The Top Six Best Albums of 2015

Last year, we kept it concise to bring you the top five records of 2014. Not 50, not 25, not even 10. Top 5, just like High Fidelity. Well, it’s been a productive year here at, so our music-voting core of Marisa, Sara, Rob, and Jesse decided we’d earned an extra spot. Maybe we can work our way up to a Top 10 over the next bunch of years, and achieve full Rolling Stone bloat by the time we’re, appropriately enough, in our seventies. In the meantime, here are the six records from 2015 that we most agreed on, full of brilliant women and unexpectedly wonderful reunions. We’ll discuss all of this and more on our podcast later this week; in the meantime, enjoy our top six.

The Top Six Best Albums of 2015

6. Ivy Tripp by Waxahatchee

Like our number five choice, Waxahatchee is a band that’s really more of a singer-songwriter project, and that singer-songwriter is the talented Katie Crutchfield. How talented is she? Well, you know how a lot of hushed acoustic-based singer-songwriters tend to make a lot of songs that kinda sound like the same thing over and over? I’m not sure how she does it, but Waxahatchee’s most recent records – 2013’s Cerulean Salt and this year’s gem Ivy Tripp – overflow with songs that distinguish themselves within just a few listens. Ivy Tripp turns the volume up louder than her previous releases, which certainly helps songs like “Air” and “Under a Rock” stand out, but it’s more than that; the gentle acoustic lilt of “Summer of Love” (running a scant and beautiful two minutes) and the synth-y bounce of “La Loose” are at home here, too. What unites them is not necessarily their offhand lyricism (though there is that) but the range of vocal melodies Crutchfield brings to the kind of project that could get same-y in a hurry. There’s an old-fashioned craft to these songs; each one feels carefully considered and distinct.  – Jesse

5. Beat the Champ by The Mountain Goats

I am not and have never been a wresting dude. I didn’t even know wresting dudes existed past adolescence until I got to college, where I was surrounded by friends who had long seen past the kayfabe facade and appreciated the spectacle for its athleticism, stagecraft and drama from an almost deconstructionist perspective. I could see what they saw in it, but it was obvious I’d never really get it because I didn’t grow up a wrestling dude.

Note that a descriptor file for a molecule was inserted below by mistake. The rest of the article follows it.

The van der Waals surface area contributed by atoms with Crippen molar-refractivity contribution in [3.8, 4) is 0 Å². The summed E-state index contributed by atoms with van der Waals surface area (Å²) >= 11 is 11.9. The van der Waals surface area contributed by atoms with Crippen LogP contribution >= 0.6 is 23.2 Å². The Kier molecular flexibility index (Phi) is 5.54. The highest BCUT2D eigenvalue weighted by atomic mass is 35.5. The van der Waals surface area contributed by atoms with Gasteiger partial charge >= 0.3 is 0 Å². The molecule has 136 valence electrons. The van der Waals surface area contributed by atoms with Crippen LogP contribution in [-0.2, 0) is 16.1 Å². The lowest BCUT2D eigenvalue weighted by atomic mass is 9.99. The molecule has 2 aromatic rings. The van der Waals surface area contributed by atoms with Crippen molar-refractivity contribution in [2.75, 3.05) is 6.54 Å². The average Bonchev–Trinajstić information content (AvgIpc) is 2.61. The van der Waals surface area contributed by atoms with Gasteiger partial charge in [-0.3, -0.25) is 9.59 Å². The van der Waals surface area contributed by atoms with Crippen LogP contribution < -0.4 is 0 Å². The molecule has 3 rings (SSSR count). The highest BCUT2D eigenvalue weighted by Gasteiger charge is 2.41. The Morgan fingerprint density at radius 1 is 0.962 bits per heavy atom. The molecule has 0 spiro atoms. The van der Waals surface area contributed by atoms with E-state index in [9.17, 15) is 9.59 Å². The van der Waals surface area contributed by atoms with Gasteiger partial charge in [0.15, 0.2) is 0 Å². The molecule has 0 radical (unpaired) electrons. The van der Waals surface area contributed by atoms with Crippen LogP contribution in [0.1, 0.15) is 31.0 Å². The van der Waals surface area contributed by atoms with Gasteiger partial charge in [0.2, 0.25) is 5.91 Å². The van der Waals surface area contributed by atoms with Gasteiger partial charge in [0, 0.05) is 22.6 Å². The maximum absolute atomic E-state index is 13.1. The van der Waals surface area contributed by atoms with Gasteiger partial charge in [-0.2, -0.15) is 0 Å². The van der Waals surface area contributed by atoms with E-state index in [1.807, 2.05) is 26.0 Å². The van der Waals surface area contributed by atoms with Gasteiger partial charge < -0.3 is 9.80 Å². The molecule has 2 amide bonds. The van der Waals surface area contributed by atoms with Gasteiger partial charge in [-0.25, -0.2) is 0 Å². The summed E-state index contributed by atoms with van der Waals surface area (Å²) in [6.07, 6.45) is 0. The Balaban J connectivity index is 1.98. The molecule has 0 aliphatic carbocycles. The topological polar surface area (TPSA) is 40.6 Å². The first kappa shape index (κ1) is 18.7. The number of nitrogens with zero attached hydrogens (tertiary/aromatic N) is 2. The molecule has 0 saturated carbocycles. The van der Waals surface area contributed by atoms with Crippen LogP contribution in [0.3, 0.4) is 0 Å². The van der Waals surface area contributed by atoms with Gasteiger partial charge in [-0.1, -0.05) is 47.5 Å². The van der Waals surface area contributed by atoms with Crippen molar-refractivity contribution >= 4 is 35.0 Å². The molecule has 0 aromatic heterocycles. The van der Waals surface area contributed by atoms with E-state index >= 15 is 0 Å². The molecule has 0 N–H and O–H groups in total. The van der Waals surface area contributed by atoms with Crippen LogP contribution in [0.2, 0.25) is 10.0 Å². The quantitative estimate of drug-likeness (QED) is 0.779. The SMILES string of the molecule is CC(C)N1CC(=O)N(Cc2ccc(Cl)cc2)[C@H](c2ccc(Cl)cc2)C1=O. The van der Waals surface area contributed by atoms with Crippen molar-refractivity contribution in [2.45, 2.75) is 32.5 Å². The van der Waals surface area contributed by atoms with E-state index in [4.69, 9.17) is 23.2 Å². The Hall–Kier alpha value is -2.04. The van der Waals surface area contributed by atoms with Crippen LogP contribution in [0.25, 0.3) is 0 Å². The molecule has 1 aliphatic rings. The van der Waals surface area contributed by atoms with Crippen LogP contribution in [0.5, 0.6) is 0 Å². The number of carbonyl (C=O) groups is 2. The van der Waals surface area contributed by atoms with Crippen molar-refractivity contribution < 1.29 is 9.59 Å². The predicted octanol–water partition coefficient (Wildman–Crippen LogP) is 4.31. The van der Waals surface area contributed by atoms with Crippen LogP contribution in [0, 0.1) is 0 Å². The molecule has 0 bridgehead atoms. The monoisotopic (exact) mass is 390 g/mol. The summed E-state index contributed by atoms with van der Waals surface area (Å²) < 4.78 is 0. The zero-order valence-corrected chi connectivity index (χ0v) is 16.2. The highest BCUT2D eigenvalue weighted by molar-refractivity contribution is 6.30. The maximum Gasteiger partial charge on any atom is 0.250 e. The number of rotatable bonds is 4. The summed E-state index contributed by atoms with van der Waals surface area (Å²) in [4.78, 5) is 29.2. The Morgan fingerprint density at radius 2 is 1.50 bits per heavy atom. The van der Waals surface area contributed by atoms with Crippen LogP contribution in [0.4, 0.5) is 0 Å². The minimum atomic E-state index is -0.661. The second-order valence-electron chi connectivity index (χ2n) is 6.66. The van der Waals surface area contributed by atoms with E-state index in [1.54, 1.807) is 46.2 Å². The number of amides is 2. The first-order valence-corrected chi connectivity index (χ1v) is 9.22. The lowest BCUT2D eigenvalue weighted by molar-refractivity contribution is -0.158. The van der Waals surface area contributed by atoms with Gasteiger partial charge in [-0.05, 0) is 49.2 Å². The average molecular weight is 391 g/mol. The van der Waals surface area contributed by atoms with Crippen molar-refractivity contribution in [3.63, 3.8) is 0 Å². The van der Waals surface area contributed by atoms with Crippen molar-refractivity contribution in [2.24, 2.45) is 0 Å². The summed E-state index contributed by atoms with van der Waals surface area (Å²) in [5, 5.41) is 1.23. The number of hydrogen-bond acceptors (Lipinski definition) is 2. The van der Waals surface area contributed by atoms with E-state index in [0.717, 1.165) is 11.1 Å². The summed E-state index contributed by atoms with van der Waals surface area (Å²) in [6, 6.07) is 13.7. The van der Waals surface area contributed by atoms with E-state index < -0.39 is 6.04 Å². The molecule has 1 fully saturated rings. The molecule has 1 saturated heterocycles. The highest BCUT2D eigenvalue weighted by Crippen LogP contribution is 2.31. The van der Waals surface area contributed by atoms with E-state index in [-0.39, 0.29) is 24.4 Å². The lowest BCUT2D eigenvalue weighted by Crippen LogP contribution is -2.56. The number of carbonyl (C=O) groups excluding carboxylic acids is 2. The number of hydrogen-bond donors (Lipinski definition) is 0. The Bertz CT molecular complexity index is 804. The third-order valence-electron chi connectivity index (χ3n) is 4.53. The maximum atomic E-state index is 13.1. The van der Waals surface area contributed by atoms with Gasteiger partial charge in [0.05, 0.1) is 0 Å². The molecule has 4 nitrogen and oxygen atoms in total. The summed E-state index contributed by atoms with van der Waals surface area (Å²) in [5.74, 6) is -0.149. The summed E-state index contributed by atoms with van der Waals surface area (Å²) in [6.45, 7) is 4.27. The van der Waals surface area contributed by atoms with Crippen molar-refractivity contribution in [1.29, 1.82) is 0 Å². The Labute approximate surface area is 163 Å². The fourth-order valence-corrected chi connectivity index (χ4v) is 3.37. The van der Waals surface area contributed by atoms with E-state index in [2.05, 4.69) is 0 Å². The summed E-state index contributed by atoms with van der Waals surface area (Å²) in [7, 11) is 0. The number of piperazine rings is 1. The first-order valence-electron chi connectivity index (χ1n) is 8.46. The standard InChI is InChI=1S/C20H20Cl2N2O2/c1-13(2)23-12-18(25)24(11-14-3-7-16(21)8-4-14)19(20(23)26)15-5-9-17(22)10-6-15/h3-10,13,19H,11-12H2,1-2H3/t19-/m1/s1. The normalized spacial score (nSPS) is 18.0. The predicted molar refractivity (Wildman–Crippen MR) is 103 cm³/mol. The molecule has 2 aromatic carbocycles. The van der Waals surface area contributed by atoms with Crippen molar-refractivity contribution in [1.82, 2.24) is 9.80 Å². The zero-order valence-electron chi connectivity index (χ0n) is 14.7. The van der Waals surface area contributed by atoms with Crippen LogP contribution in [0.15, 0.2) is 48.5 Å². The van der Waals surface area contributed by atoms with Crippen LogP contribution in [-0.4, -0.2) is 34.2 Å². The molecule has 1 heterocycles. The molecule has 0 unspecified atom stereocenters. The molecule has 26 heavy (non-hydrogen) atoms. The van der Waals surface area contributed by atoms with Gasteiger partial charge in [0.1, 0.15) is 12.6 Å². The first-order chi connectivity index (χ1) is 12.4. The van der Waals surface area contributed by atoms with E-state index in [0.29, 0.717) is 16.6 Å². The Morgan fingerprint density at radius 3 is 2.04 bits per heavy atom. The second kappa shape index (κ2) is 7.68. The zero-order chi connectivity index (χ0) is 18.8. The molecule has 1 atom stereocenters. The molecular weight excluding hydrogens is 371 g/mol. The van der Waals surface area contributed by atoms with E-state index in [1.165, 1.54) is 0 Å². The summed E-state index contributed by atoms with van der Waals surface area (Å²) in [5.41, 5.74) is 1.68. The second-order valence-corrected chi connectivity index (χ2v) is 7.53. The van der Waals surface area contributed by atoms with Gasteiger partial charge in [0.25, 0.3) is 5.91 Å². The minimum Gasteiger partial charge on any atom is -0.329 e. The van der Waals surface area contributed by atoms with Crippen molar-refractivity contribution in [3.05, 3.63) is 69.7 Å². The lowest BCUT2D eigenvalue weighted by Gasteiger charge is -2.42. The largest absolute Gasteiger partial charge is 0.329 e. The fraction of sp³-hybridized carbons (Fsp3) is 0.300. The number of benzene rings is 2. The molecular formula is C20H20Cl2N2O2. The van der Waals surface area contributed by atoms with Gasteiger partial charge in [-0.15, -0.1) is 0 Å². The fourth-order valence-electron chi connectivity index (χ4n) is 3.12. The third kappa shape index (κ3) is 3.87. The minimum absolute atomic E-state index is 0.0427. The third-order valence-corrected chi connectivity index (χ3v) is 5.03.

The Mountain Goats’ John Darnielle grew up a wrestling dude in the pre-WWE days but abandoned it before adulthood. It clearly never left him, because Beat the Champ is all about pro wrestling. The Mountain Goats made an album about pro wresting the same way John Darnielle is a singer-songwriter: it’s technically true but not an accurate description. The songs here contain Darnielle’s signature vivid characterization, mostly focusing on the hopes and fears of hardscrabble indie circuit wrestlers at different places in their careers. In one of the album’s undeniable highlights, “The Legend of Chavo Guerrero,” Darnielle shifts the focus to his younger self. Unlike the struggle presented by similar martial in his autobiographical record The Sunset Tree, this is a decidedly more upbeat take on his childhood. When you still believe wrestling is real, it brings order to the world because the the good guys win and the bad guys lose. It’s the perfect example for why the stories and emotions on Beat the Champ are universal, even if you aren’t a wrestling dude. – Rob

4. Girls in Peacetime Want to Dance by Belle & Sebastian

Bands that have been around as long as Belle & Sebastian have typically have two choices when it comes to a new record: either reinvent or lean heavily into their known sound. And while the first track (and their best, most personal song in years) “Nobody’s Empire” delivers the same baroquely beautiful pop we’ve come to expect from the band, it’s the album title that tips their hand. We may not technically be in peacetime but the lads and lasses from Glasgow still want you to dance. Never fear, superfans; they haven’t abandoned their literate, self-conscious sensibilities entirely. Stuart Murdoch has spoken often of his nostalgia for the music of the past and Girls plays like a throwback to an era that never existed outside of anyone’s head. Ample time is made for both funky synth breakdowns and polka sing-alongs while lyrics name check Sherlock Holmes and Sylvia Plath. There’s more than a little posturing here and if the slick beats never quite reach the giddy heights of “Your Cover’s Blown” it’s good to have Belle & Sebastian at the party nonetheless. – Sara

3. Sometimes I Sit and Think, and Sometimes I Just Sit by Courtney Barnett